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Production of Monospecific Anti Alpha-1-Antitrypsin and its Efficiency in Diagnosis of Human Pulmonary Emphysema



Mohamed M. Abd El-Fattah, Ahmed M. Ibrahim , Mamdouh M. Ali , Hala M. Ghanem , Amriaa M.M. and Gomaa Abuel-Nasr
 
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ABSTRACT

The present study deals with the preparation of pure alpha-1-antitrypsin (AAT) protein and its corresponding antibody in albino rabbits. This antibody was found very useful in the immuno-diagnosis of human pulmonary emphysema. This study also has been concerned with the biochemical changes associated with AAT deficiency in pulmonary emphysema. To fulfill this work, pure AAT antigen was separated from blood of healthy persons. The AAT was used for the preparation of anti-AAT, the purity and potency of antibody was checked by titration methods. The biochemical changes were studied in three groups clinically divided to control, heavy cigarette smokers with pulmonary emphysema and non-smoking subjects with pulmonary emphysema. The results of this study revealed that the level of serum AAT and its tryptic inhibitory capacity (TIC) showed very highly significantly decreased level in both smokers and non-smokers as compared to control, while the elastase activity and hydroxyproline (HP) level in Bronchoalveolar lavage (BAL) as a marker of elastin and collagen breakdown were significantly increased in these patients. Moreover the level of serum ceruloplasmin and transferrin as antioxidant substances; IgA level as predominant immunoglobulins responsible for local immune response in respiratory tract; As well as thiobarbituric acid reactive substances (TBARS) as a direct indicator of oxidative stress showed significantly increased level in such patients as compared to control. In conclusion, the preparation of pure AAT and the production of its corresponding anti-human AAT on the local level is less expensive and less time consuming than the commercial anti-AAT and can be useful in immuno-diagnosis and prognosis of pulmonary emphysema. Also it is clear from the foregoing findings that emphysema especially in smoking subjects would affect on other biochemical parameters.

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Mohamed M. Abd El-Fattah, Ahmed M. Ibrahim , Mamdouh M. Ali , Hala M. Ghanem , Amriaa M.M. and Gomaa Abuel-Nasr , 2007. Production of Monospecific Anti Alpha-1-Antitrypsin and its Efficiency in Diagnosis of Human Pulmonary Emphysema. Trends in Medical Research, 2: 117-127.

DOI: 10.3923/tmr.2007.117.127

URL: https://scialert.net/abstract/?doi=tmr.2007.117.127

INTRODUCTION

Emphysema is a world wide problem (Lomas and Silverman, 2001), defined as a chronic pathologic condition of the lung that is characterized by destruction of the alveolar walls, with subsequent abnormal permanent enlargement of the respiratory air spaces distal to the terminal bronchiole and it appears as a non uniformity in the pattern of air space enlargement, with irreversible loss of the lung parenchyma (Ofulue and Mary, 1999). Emphysematous patients are at increased risk of contracting recurrent respiratory infections and lung cancer. Also they are at high risk for respiratory and coronary failure and often emphysema leads to failure of the right ventricle (Avelar et al., 2005). The association between alpha-1-antitrypsin (AAT) and lung emphysema was first described by Laurel and Eriksson (1963) who observed a link between a reduction in size of α1-globulin in electrophoretic analysis of plasma protein.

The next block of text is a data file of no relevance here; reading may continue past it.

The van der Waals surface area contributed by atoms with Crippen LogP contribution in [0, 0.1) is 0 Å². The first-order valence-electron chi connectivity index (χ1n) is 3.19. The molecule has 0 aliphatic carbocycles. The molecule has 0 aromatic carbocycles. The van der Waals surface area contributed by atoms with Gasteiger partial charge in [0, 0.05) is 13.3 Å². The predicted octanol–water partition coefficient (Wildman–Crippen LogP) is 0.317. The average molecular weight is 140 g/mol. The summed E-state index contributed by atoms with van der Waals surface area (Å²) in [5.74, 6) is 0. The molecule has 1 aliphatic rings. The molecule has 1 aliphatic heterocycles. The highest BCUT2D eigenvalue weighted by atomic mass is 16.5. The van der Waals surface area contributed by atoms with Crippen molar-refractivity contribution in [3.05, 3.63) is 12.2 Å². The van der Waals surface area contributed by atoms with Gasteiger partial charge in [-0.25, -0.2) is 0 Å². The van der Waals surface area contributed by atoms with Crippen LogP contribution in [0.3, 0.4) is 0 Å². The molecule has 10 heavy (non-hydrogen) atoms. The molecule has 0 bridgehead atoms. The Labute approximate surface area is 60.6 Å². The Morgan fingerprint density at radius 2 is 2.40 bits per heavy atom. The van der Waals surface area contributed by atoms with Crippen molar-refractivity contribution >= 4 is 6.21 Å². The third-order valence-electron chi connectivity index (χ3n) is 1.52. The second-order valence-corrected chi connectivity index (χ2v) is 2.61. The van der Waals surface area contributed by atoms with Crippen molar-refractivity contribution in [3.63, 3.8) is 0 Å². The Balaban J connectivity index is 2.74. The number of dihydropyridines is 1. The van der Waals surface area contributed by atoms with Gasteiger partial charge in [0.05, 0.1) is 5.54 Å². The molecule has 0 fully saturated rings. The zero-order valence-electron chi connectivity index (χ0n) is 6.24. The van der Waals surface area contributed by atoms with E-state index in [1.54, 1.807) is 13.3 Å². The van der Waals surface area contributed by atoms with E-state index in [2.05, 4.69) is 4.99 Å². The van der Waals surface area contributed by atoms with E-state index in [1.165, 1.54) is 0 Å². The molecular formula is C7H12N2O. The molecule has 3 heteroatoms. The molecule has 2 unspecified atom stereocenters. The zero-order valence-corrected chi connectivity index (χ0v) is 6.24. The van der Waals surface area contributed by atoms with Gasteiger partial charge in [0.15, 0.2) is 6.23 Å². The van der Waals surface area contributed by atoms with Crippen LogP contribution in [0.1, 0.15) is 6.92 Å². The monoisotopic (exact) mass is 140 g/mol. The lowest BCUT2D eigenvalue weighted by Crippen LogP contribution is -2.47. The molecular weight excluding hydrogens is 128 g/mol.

Many plasma protein components are important for the identification of many metabolic processes and may be helpful in the diagnosis of many human diseases (O’connell et al., 2005). Among these proteins alpha-1-antitrypsin which is consists of a single polypeptide chain and three N-linked carbohydrate chains, giving an overall molecular mass of about 52 kDa and is mainly synthesized in the liver and serve as inhibitor for serine proteases, which inhibit neutrophil elastase (Kwon et al., 1995). As serine proteases capable of destroying most connective tissue components. AAT interacts with the enzyme through its Met 358-Ser 359 residues. A deficiency of AAT has been associated with pulmonary emphysema through elastase attacks and damage lung tissue causing potentially fatal emphysema especially among smokers and resulted also in childhood liver cirrhosis (Brantly et al., 1988). The inhalation of environmental pollutants, including tobacco smoke, can lower AAT activity (Insley and Kawasaki, 1987). Human emphysematous condition was found to be relieved by intravenous injection of partially purified AAT (Cabezon et al., 1984).